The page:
Tory donor's bid to curb job security provokes Lib Dem anger
Businessman accused of profiteering at expense of poor wrote employment rights report for Cameron
David Cameron faced a furious Liberal Democrat backlash last night after a private Downing Street report by an influential Tory donor called for firms to be allowed to sack poorly performing staff without explanation.
The controversial call came from a multi-millionaire venture capitalist, Adrian Beecroft, whose interests include an online company offering payday loans at huge rates of interest.
Mr Beecroft, who has given more than £530,000 to the Tories under Mr Cameron, was asked by him to examine how employment law could be overhauled to boost economic growth.
To Lib Dem anger and surprise, Mr Beecroft has recommended ditching unfair dismissal rules. Unions were also furious, further souring the atmosphere as ministers try to avert widespread strikes over pension reforms.
Last night Tory sources distanced themselves from the report, saying its findings were unlikely to "see the light of day".
Lib Dem sources called him an "ideological" figure whose conclusions they would not support. One said: "He is a private individual who has produced a report not based on any evidence."
Norman Lamb, Nick Clegg's chief of staff and a former employment lawyer, said it would be "madness" to throw away workers' protections against unjustified sackings.
He added: "It is likely to have the unintended consequence of destabilising consumer confidence at a very difficult time. If every employee in the land faced the prospect that they could be removed arbitrarily, the destabilising effect could be devastating. It would legitimise Victorian employment practices."
Mr Beecroft, worth an estimated £100m, built his fortune through the venture capital firm Apax Partners.
He now chairs Dawn Capital, whose portfolio includes Wonga.com, which offers short-term loans to tide people over until their next pay cheque.
A recent probe by the consumer watchdog Which? found it quoted £36.72 interest on a 30-day loan of £100 – equivalent to a 4,394 per cent annual interest rate. Mr Beecroft was called in by Steve Hilton, the Prime Minister's policy chief, to conduct the "blue skies thinking" on employment legislation.
His arrival has irritated the Department for Business, headed by the Liberal Democrat Vince Cable.
Early reports of Mr Beecroft's conclusions suggested he wanted to scrap parental leave, scale back flexitime working and change maternity pay to lift the burden on business.
A leaked version of his interim conclusions yesterday showed he was focusing on the UK's "terrible" employment laws, which he said let staff "coast along" with little fear of being replaced.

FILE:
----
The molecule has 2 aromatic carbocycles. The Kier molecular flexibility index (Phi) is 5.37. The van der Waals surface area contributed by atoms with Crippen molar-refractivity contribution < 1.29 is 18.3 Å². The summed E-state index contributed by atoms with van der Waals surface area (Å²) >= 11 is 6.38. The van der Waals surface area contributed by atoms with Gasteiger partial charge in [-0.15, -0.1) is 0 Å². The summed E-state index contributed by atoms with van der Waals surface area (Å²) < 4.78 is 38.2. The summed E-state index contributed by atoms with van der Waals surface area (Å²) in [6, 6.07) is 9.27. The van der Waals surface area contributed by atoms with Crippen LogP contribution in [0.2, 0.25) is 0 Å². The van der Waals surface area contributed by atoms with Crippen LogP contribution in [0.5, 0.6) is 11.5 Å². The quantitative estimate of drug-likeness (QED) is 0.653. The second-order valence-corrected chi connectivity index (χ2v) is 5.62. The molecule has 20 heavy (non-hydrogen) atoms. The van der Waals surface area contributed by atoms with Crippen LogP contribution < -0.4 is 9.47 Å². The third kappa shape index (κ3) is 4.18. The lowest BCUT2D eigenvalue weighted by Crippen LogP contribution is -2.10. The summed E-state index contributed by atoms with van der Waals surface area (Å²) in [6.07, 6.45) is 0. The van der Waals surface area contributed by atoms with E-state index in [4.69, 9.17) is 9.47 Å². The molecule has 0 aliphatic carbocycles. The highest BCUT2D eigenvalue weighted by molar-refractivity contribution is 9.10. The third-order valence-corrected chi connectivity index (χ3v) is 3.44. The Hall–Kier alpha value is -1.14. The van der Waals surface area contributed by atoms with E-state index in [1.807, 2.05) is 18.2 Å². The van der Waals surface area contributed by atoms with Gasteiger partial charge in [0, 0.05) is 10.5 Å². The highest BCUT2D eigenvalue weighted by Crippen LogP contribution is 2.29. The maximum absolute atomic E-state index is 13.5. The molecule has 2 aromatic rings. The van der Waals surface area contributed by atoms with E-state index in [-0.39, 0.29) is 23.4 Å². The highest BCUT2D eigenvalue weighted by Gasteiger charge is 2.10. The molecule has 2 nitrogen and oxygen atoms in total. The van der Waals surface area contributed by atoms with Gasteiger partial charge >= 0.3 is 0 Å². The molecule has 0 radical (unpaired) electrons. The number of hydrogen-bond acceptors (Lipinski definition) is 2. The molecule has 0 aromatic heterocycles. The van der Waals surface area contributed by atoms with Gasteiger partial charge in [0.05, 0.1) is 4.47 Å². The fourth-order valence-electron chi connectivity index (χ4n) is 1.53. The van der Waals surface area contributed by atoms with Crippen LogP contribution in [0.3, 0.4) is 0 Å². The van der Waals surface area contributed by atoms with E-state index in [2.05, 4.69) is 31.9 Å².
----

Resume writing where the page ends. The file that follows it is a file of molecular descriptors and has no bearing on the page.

Downing Street said the leak did not show Mr Beecroft's final conclusions. No decision had been taken on whether to publish his final report, a spokeswoman said.
Mr Beecroft's ideas were iwelcomed by the British Chambers of Commerce. Its director-general, John Longworth, said: "Too many companies... tell us dismissal rules and fear of costly tribunal claims stop them taking on staff."
But Brendan Barber, TUC leader, said: "This proposal does nothing for growth... it shows the kind of economy those close to the Prime Minister want to create, in which nasty bosses are given full licence to undermine those trying to maintain decent standards."
Adrian Beecroft: Tycoon leading the sack race
Senior civil servants, the Sir Humphrey heavyweights, sometimes call them the "Daleks of Downing Street". Tony Blair had John "Blue Skies" Birt. David Cameron has "shoeless" Steve Hilton and a new thinker with a growing profile – Adrian Beecroft.
Mr Beecroft, 63, is one of Mr Hilton's "red team" of businessmen supposed to think the unthinkable and write the politically unpalatable.
Mr Beecroft's report for the Prime Minister that "terrible" laws enshrining employment rights are hampering growth will be no surprise to those who know his background. With a City career in global finance and investment spanning years, he turned a £10m venture capital company, Apax, into a long-term private equity player now managing over £20bn in global assets.
There is no mention in Apax's guide to how useful Luxembourg or the Cayman Islands can be. The tax havens were used by Apax in 2008 when it acquired the publisher Emap. Corporation tax in the Caymans? Zero. Offshore tax structures have proven controversial for the Conservatives when used by some of their advisers and donors.
The PM has Mr Beecroft – a significant donor to the Tory Party, he and his wife have given more than half a million pounds to the Tories since Mr Cameron became leader – to now consult on everything from pensions to cutting the NHS. This year Mr Beecroft, who has a personal fortune of more than £50m, recommended a delay in pensions reform; told No 10 that the NHS cuts would have to go deeper; and research support for charities like Cancer Research was unaffordable.
Although Mr Beecroft retired from Apax in September 2008 as their senior investments officer, the company owns or manages healthcare companies such as General Healthcare which stand to benefit from the increased use of the private sector inside the NHS.
Mr Cameron has, so far, kept Mr Beecroft away from Downing St, his thinking instead being filed into the No 10 ether through reports.
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